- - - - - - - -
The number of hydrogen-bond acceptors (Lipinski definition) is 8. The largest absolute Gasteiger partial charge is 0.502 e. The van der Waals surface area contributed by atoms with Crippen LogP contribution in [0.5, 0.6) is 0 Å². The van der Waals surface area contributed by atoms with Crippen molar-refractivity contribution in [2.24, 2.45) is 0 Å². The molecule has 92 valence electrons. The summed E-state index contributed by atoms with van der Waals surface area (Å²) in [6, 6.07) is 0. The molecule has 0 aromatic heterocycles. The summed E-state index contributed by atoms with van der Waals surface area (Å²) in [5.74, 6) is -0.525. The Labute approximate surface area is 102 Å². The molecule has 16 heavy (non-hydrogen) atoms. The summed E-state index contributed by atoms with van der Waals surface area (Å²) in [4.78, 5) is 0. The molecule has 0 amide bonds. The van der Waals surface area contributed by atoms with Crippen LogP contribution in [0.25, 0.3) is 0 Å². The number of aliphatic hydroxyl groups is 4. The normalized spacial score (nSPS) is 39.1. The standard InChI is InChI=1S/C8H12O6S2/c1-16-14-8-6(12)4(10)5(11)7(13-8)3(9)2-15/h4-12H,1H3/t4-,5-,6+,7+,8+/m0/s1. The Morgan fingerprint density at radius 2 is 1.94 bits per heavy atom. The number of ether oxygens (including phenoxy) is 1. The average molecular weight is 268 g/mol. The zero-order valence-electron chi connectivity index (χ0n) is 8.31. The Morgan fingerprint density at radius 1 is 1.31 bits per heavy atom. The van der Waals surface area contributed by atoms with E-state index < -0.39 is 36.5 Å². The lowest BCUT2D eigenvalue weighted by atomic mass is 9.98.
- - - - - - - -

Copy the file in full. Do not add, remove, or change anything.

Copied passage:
The number of hydrogen-bond acceptors (Lipinski definition) is 8. The largest absolute Gasteiger partial charge is 0.502 e. The van der Waals surface area contributed by atoms with Crippen LogP contribution in [0.5, 0.6) is 0 Å². The van der Waals surface area contributed by atoms with Crippen molar-refractivity contribution in [2.24, 2.45) is 0 Å². The molecule has 92 valence electrons. The summed E-state index contributed by atoms with van der Waals surface area (Å²) in [6, 6.07) is 0. The molecule has 0 aromatic heterocycles. The summed E-state index contributed by atoms with van der Waals surface area (Å²) in [5.74, 6) is -0.525. The Labute approximate surface area is 102 Å². The molecule has 16 heavy (non-hydrogen) atoms. The summed E-state index contributed by atoms with van der Waals surface area (Å²) in [4.78, 5) is 0. The molecule has 0 amide bonds. The van der Waals surface area contributed by atoms with Crippen LogP contribution in [0.25, 0.3) is 0 Å². The number of aliphatic hydroxyl groups is 4. The normalized spacial score (nSPS) is 39.1. The standard InChI is InChI=1S/C8H12O6S2/c1-16-14-8-6(12)4(10)5(11)7(13-8)3(9)2-15/h4-12H,1H3/t4-,5-,6+,7+,8+/m0/s1. The Morgan fingerprint density at radius 2 is 1.94 bits per heavy atom. The number of ether oxygens (including phenoxy) is 1. The average molecular weight is 268 g/mol. The zero-order valence-electron chi connectivity index (χ0n) is 8.31. The Morgan fingerprint density at radius 1 is 1.31 bits per heavy atom. The van der Waals surface area contributed by atoms with E-state index < -0.39 is 36.5 Å². The lowest BCUT2D eigenvalue weighted by atomic mass is 9.98.